Medication & Melancholy
Unraveling the jumble of data on depression, drugs, and kids
Another problem with the research has to do with the lumping together of age groups. A 6-year-old ballerina cannot possibly be evaluated in the same way as a 17-year-old football player. The brain pathways of prepubertal children are profoundly different from those of older teenagers, as are the ways they metabolize drugs. That leads many psychiatrists to be very reluctant to prescribe drugs for younger children. The placebo effect is also far stronger in children than in adults. "When a child gets into a clinical trial where there is a tremendous amount of attention and nurturing, they get better," says Charles Nemeroff, chair of the department of psychiatry and behavioral sciences at Emory University.
The questions swirling around the use of antidepressants are also deeply connected to the stigma of mental illness. "People don't think that depression is a real illness," says John Mann, professor of psychiatry and radiology at Columbia University Medical Center and the chief of the department of neuroscience at N.Y. State Psychiatric Institute. "If this whole question arose over cancer in children and adolescents, we wouldn't be having the same kind of black-box warnings. We have three out of three studies showing that these drugs work."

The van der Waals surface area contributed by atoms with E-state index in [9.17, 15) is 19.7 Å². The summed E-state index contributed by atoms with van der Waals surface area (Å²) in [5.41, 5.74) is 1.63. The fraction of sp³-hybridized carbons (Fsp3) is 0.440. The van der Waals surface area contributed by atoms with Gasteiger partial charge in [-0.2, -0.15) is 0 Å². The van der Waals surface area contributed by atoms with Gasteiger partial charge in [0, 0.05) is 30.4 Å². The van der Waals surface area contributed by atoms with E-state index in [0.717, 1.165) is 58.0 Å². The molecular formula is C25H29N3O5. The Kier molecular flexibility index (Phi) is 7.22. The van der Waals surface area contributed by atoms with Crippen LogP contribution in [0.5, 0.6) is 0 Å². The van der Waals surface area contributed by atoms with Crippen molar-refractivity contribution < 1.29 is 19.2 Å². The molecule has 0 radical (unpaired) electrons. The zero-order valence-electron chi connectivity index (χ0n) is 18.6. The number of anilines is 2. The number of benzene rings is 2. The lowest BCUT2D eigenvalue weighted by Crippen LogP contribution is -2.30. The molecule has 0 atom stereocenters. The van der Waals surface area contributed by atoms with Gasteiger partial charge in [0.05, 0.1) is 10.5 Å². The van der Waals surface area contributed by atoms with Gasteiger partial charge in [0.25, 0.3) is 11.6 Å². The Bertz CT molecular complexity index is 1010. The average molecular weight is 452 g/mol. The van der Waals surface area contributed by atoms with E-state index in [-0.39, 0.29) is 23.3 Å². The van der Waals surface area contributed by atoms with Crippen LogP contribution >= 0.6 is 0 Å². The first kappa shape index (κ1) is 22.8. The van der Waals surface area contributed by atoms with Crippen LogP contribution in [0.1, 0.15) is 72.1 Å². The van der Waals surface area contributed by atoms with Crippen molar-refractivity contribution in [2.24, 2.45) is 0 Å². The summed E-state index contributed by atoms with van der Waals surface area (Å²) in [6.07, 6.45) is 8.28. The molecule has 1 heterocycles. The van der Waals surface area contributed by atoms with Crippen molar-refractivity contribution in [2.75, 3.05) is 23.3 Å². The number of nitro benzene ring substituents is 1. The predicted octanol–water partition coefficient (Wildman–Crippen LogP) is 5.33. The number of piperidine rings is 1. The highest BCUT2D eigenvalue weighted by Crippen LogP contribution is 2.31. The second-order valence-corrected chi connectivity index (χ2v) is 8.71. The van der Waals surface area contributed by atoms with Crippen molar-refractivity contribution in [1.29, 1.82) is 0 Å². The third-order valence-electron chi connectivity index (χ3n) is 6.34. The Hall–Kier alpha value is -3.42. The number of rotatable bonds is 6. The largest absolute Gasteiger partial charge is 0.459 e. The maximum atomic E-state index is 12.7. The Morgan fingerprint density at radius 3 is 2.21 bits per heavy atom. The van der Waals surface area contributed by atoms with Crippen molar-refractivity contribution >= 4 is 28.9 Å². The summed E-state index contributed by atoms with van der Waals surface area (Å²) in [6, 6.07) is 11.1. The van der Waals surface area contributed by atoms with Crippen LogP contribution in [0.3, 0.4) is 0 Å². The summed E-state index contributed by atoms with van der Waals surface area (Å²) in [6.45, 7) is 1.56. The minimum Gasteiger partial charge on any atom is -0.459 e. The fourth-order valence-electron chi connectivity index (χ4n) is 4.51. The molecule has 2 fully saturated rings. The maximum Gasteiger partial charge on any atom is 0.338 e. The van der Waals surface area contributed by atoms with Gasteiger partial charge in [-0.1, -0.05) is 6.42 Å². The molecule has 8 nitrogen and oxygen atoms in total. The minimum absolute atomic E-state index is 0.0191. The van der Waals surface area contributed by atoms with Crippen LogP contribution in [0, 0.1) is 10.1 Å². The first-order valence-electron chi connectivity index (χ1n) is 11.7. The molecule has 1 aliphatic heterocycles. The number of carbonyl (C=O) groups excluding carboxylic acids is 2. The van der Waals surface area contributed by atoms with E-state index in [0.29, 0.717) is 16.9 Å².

Of course, this is all academic for those who are convinced of the drugs' perils. But for others, life without these medicines is perilous. That's what makes these decisions so troubling, says Duke's March: "There is no conspiracy, no villain here; everyone is coming at this from different points of view, and the system isn't working." The stakes are high: "If we are going to prevent adult mental illness," March continues, "we need to figure out a public-health strategy for our children."
FOR MORE HELP
The Web offers a number of resources to help parents, physicians, and children untangle some of the often confusing safety information about antidepressant drugs. The first of the websites listed below, hosted by the American Academy of Child and Adolescent Psychiatry and the American Psychiatric Association, concludes that there is no documented connection between childhood and adolescent suicide and the use of antidepressant medication.